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Police union taking it to the streets

  • Written by Tony Jones

police-1-600The Memphis Police Association will conduct a public awareness protest at Poplar & Highland on Saturday from 10 a.m. until 2 p.m. to bring attention to what union president Michael Williams terms gross mismanagement by mayor AC Wharton Jr.'s administration.

The meet-and-greet encounter is a giant public handshake designed to increase the volume on the union's Wake Up, MEMPHIS! campaign.

"We think there has been a campaign going on to actually discredit the police in this city," said Williams. "We think there are a lot of things that aren't being addressed while running us down."

While citizens have a right to know what's going on in the Memphis Police Department, Williams said "all kinds of things" may happen at other high-profile places and "you don't see that all over the news."

police-2-600"From the looks of it people may think that police aren't disciplined a lot, but that's not true," Williams told The New Tri-State Defender in an interview. "As a paramilitary organization we can be disciplined for almost anything. If you don't complete a report properly, you can get suspension days."

The problem affects citizens in many ways, said Williams, but most importantly in the bottom-line application of tax funding of the city's needs.

"Unless you're a criminal, most citizens like public safety and what we always tell people is to check the facts about what we are saying. The administration is concentrating on and spending too much on mess that doesn't do a thing for the common citizen," said Williams.

"The mayor said he wasn't going to lay off police officers because of public safety," said Williams, "but what he did is to make us lose more than 300 officers by attrition. And because they're constantly talking about taking benefits away from officers we have officers and potential recruits running away from the MPD.

"You're not going to be able to recruit quality individuals in a city with one of the highest crime rates in the nation. It is a direct issue of public safety."

Mayor Wharton was in Nashville as the deadline came for this story and the TSD was not able to reach him for comment. In public statements, however, Wharton has stressed that police – by the nature of their work – should be held to different, indeed higher, standards.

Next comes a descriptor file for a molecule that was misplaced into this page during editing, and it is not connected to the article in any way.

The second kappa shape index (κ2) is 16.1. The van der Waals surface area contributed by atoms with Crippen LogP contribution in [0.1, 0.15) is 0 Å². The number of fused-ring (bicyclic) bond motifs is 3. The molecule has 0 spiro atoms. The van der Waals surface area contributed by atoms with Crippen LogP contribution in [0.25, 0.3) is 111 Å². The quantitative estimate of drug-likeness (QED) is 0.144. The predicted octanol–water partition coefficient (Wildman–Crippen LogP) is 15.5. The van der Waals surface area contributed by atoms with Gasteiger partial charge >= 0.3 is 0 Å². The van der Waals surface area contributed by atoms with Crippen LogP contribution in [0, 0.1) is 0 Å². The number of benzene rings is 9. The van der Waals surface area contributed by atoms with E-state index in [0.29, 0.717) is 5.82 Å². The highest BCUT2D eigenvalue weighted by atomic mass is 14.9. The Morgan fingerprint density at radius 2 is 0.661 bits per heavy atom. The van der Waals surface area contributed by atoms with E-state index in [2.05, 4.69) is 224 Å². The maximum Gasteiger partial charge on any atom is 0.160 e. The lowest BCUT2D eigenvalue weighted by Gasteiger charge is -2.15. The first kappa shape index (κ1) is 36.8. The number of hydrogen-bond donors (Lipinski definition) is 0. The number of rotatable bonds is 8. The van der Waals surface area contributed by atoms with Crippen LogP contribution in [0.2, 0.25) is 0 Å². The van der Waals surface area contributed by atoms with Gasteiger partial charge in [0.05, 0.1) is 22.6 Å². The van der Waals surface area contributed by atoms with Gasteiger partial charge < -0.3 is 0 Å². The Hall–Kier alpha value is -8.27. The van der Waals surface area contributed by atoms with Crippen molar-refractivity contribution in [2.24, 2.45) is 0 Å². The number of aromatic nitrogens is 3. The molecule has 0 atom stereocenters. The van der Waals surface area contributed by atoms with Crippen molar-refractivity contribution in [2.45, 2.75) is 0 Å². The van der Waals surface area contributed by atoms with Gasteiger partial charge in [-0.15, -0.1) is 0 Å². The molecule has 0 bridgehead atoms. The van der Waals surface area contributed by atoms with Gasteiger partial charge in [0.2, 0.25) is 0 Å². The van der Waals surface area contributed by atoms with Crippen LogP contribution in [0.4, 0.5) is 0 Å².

City Hall sources reached Wednesday noted these points:

• The City Council – not the mayor – allocates budgets.

• The union's message campaign has the major flaw of being top heavy.

• The police union should follow the lead of other unions. Specifically, the MPA should work closer with City government and bring forward solutions that are well thought out and doable.

• Heated public discussions are just not Mayor Wharton's way of doing business.

The union's website displays a list of things that Williams ticked off as junk expenditure of city resources.

"They say we don't have any money, but you got riverboats, river docks. They say they want to expand the Fairgrounds, etc., and we feel that it's coming from resources better devoted to public safety," said Williams.

"We have people getting ultra wealthy from our tax dollars, so we want to bring awareness to what is really going on. Look at the projects where your money is spent. Those riverboats are already bankrupt....

"The statement that we want citizens to come out and support is that if we are fighting for dollars, allocate them where they have the most impact – public safety."

How any of this is affecting relations with the office of MPD Director Toney Armstrong is not clear.

While Armstrong was not available for comment, his office did send the TSD a statement making the point that Armstrong is "a member of the union. He meets with them monthly and anytime when it is deemed necessary."

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